Feb, 2016

Until fairly recently I believed roundtana was a pan-Indian term. I’ve now learned it’s a South Indian original that never quite caught on in the rest of the country. I fail to understand why. What better word than roundtana to describe a traffic island? That wonderfully peculiar urban phenomenon that is a cross between a merry-go-round and an intersection. You must admit that as a word it has entertainment value. Roundtana. Notice how entirely nonsensical and made-up it sounds. How difficult it is to say it out loud just once. How it begs to be repeated — like a secret chant. Did I mention, that for no good reason, except that it makes it even more fun to say, the ‘d’ is silent? This is a word that undoubtedly deserves far more airtime than it currently receives. My husband, who only recently became aware of its existence, is now single-handedly trying to make up for lost time (almost always at the cost of making sense). “Hurry up you roundtana,” he tosses over his shoulder, as we are climbing a hill. And — “Look at that roundtana!” he will exclaim, pointing to the nearest vaguely circular object. His enthusiastic if inaccurate employment of the word is infectious. A drum-shaped water tank by the side of the road is now a roundtana. A towering tree with a massive trunk, a roundtana. A conversation that keeps circling back to the same subject — roundtana. This whirlabout, wonderful life and all that it traffics in… Roundtana, roundtana, roundtana.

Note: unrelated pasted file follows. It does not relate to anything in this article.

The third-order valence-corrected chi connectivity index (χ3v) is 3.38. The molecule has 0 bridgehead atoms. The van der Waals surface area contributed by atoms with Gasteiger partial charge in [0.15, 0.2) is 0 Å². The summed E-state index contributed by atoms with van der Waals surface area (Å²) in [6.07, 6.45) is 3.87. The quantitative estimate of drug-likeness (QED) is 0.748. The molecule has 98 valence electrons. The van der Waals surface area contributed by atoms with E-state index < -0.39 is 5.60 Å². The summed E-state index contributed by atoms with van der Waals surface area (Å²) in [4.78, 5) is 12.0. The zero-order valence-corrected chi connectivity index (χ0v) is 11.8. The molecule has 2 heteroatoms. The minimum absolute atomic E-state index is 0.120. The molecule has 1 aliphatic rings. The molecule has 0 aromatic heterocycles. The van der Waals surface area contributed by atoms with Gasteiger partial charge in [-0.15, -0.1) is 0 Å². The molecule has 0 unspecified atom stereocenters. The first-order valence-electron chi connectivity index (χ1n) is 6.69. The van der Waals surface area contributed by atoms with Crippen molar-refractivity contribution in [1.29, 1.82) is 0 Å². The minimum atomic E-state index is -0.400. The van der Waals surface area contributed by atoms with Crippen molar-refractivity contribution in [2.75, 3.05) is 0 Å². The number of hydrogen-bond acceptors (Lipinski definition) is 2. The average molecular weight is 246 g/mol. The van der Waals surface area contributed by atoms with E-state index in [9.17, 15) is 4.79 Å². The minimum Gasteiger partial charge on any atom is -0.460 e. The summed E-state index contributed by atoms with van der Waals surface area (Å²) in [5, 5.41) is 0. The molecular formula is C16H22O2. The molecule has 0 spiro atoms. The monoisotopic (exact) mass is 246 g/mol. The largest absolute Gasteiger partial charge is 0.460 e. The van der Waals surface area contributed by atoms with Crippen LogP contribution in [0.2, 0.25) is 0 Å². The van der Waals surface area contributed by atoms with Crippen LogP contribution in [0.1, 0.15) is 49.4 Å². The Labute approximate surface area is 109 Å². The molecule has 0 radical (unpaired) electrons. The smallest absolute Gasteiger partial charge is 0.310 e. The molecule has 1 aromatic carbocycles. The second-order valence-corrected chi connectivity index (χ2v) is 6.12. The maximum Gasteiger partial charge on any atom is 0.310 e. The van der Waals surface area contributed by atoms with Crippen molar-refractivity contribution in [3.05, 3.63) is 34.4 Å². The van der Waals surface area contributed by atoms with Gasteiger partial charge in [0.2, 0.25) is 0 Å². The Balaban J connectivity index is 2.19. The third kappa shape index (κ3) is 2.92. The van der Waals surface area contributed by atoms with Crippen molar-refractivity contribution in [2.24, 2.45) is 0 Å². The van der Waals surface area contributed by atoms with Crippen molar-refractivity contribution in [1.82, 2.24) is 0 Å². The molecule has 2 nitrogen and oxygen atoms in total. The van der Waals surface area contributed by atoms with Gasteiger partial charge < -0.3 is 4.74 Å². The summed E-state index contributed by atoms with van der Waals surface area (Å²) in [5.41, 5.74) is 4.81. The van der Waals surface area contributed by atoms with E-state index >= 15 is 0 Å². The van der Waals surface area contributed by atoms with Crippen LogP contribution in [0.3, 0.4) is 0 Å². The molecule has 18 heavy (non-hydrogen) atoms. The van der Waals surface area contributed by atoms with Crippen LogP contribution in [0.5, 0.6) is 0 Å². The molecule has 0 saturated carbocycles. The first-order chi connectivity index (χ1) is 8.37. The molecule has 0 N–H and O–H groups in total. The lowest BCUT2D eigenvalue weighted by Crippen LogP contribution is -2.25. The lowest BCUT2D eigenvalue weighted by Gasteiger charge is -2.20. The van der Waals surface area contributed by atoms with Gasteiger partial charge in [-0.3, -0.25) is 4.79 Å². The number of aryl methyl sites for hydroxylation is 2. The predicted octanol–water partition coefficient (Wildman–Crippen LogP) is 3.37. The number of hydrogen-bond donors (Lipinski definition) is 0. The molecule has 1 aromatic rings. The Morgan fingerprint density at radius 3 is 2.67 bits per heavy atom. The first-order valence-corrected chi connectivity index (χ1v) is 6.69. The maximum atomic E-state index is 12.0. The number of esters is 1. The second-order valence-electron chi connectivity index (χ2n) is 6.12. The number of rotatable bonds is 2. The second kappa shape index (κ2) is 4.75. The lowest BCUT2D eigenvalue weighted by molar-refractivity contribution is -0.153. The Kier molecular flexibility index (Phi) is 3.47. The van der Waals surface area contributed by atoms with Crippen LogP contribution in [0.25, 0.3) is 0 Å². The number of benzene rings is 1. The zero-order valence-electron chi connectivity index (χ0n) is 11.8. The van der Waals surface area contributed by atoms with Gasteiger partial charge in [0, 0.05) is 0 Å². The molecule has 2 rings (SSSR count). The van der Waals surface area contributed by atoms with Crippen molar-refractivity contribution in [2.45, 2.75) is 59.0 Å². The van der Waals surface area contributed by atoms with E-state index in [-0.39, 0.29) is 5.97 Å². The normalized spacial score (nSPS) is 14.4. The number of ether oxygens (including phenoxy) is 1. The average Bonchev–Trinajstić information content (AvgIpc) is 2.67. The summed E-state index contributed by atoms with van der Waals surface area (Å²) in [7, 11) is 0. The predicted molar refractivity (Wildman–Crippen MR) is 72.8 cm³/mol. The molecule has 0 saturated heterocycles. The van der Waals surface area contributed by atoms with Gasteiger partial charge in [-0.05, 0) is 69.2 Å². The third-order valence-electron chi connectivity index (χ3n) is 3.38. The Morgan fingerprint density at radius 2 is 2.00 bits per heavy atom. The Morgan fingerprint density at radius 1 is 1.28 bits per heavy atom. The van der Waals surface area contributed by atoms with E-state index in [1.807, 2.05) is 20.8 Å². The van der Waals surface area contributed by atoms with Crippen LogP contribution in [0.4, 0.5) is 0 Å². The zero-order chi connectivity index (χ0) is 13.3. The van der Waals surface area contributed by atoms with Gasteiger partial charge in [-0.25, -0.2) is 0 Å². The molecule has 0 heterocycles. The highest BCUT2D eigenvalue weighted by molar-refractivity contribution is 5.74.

Our very own Belmont roundtana, placed at the end of the street we lived on for eight years. Visitors coming to our studio for the first time were asked to look out for the landmark of a little lost tower that appeared to have wandered straight out of a fairytale.

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